Downing Corporate Finance intends to raise up to £10m by issuing C shares in the Pennine Alternative investment market (Aim) venture capital trust (VCT), which is managed by Rathbones.
Rathbones manages the family of four Pennine Aim VCTs and this enables co-investment to take place among them. Under VCT rules, up to £1m may be invested in one company, but a co-investment policy allows investments above this level to be made across the Pennine family.
The C share issue will be used to diversify the Pennine Aim VCTs existing portfolio of 30 companies. The money will be initially invested in a portfolio of fixed-income securities managed by Rathbones. It will then gradually be invested in companies that are listed on the Aim or those that are seeking an Aim flotation.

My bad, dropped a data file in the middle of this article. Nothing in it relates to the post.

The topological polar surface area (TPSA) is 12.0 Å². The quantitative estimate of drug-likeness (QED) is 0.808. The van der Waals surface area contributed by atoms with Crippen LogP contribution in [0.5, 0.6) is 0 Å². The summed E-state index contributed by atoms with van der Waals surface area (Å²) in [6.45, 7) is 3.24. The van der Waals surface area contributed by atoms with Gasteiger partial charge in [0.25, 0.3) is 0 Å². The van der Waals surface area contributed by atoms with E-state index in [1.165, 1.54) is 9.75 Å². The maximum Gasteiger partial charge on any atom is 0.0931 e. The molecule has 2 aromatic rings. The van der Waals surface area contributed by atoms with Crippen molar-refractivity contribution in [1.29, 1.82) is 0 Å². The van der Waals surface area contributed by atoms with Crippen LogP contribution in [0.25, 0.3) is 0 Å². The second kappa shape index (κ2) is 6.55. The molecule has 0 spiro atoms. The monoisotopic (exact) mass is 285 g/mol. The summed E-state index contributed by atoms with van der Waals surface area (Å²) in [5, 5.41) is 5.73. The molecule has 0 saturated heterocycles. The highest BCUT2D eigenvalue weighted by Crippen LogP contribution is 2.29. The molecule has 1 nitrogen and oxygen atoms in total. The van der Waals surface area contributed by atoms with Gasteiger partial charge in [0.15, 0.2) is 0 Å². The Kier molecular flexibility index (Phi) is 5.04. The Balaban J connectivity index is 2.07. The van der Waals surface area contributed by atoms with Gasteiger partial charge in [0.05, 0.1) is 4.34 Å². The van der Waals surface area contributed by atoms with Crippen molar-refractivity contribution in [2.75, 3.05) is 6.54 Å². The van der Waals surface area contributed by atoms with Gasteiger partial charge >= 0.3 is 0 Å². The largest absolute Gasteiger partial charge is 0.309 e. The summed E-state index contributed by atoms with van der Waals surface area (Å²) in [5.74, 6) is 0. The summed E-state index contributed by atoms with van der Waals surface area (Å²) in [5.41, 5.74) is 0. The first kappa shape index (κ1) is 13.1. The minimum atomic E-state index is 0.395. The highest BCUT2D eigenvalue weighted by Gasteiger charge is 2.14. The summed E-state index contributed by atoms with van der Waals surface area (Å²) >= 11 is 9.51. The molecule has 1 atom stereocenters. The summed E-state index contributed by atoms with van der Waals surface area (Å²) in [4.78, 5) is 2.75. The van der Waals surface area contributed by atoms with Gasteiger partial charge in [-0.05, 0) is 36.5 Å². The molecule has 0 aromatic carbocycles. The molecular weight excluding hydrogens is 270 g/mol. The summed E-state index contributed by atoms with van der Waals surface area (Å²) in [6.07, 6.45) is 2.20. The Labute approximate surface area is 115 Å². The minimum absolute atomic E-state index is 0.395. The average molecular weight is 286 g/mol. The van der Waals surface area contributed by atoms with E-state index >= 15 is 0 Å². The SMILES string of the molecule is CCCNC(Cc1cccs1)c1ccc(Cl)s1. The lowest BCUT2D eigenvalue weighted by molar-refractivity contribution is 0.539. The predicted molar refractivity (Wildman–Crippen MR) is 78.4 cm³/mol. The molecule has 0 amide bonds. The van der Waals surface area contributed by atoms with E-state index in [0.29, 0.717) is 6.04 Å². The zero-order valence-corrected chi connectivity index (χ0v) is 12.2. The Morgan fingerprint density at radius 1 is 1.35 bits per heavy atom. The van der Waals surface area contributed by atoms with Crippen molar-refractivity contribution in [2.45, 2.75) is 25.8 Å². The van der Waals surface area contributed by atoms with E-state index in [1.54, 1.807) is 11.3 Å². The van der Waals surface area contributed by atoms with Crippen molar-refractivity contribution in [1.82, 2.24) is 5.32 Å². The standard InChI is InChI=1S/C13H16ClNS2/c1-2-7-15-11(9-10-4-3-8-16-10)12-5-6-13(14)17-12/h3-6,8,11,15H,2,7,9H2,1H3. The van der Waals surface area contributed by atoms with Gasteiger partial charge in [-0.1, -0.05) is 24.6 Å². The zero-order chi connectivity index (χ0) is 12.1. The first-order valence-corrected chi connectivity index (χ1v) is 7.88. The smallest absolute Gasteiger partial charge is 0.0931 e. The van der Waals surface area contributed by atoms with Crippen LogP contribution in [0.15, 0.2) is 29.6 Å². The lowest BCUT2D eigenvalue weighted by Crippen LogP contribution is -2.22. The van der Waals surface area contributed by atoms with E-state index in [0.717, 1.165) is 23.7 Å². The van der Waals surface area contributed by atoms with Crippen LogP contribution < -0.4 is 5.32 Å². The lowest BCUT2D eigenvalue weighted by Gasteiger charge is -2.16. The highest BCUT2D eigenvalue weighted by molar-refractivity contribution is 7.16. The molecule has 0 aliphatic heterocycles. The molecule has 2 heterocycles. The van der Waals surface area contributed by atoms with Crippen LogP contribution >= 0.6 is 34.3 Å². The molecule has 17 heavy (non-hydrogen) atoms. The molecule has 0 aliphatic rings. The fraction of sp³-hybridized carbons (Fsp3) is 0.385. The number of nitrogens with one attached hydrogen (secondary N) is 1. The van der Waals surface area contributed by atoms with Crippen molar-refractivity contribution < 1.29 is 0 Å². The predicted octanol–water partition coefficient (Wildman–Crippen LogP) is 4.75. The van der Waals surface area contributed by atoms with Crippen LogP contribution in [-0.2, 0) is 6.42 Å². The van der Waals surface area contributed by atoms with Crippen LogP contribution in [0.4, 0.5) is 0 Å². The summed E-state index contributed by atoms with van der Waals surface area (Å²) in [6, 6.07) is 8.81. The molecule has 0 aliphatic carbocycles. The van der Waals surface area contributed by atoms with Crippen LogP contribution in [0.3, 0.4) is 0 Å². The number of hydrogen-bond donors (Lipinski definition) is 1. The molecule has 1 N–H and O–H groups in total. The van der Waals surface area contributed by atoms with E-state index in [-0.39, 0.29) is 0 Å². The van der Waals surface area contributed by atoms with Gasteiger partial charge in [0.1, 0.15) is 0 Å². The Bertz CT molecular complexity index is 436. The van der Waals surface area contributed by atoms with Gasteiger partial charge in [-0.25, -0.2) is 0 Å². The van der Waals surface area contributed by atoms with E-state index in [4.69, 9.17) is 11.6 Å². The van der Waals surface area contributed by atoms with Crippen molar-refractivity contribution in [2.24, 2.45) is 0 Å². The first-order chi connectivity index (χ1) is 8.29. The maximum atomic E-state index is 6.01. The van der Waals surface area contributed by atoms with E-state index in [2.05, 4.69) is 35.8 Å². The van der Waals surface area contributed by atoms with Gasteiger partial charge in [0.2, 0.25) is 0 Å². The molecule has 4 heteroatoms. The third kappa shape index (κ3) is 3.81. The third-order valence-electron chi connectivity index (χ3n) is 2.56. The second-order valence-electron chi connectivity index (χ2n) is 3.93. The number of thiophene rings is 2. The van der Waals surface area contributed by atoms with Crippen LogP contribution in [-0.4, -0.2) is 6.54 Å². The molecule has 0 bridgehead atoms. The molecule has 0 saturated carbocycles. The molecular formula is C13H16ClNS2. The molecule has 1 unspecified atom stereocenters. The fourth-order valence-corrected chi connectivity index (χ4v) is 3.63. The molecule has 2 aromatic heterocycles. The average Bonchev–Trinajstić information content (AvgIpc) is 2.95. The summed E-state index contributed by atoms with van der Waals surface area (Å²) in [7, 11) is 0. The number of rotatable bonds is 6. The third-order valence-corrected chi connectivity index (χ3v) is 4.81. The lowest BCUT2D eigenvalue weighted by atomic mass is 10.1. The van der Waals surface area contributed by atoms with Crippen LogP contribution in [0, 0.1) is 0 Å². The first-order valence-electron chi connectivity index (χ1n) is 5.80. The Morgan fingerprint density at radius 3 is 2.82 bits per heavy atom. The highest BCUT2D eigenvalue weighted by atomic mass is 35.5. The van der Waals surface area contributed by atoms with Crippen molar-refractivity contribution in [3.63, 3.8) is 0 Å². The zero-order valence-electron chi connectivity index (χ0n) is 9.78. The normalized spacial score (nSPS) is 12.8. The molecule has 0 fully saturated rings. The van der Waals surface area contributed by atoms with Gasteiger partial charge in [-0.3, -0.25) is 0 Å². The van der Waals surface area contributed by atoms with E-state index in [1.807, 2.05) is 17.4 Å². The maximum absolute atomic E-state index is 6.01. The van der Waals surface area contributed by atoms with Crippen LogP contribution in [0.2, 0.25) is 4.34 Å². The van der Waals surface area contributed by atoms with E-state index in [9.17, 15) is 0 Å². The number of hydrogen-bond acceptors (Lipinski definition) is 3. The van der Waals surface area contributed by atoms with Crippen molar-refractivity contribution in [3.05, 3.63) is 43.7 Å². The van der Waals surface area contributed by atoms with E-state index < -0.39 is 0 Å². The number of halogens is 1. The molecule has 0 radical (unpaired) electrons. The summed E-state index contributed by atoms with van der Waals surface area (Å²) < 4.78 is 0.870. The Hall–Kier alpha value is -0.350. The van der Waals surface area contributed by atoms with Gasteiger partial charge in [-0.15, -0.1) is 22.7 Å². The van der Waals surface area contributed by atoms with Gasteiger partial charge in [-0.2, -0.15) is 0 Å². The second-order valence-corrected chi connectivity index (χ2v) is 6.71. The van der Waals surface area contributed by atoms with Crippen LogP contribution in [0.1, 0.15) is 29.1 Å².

This VCTs objective is growth and it is intended that within three years, 80 per cent of the proceeds from the C share issue will be invested in Aim companies. Up to 20 per cent may be invested in other unquoted companies. Start ups and early stage companies will be avoided if they are felt to have unacceptably high risks.
Statistics from the London Stock Exchange show that the FTSE Aim index fell to a record low of 605.13 points on September 30, 2002. This means that Aim stocks are cheap and the Downing VCT could find some bargains for investors.
However, the problem for this VCT and other issues is that it may be difficult to raise money as many investors are still feeling cautious and the tax incentives of VCTs may not be enough to encourage them into Aim companies.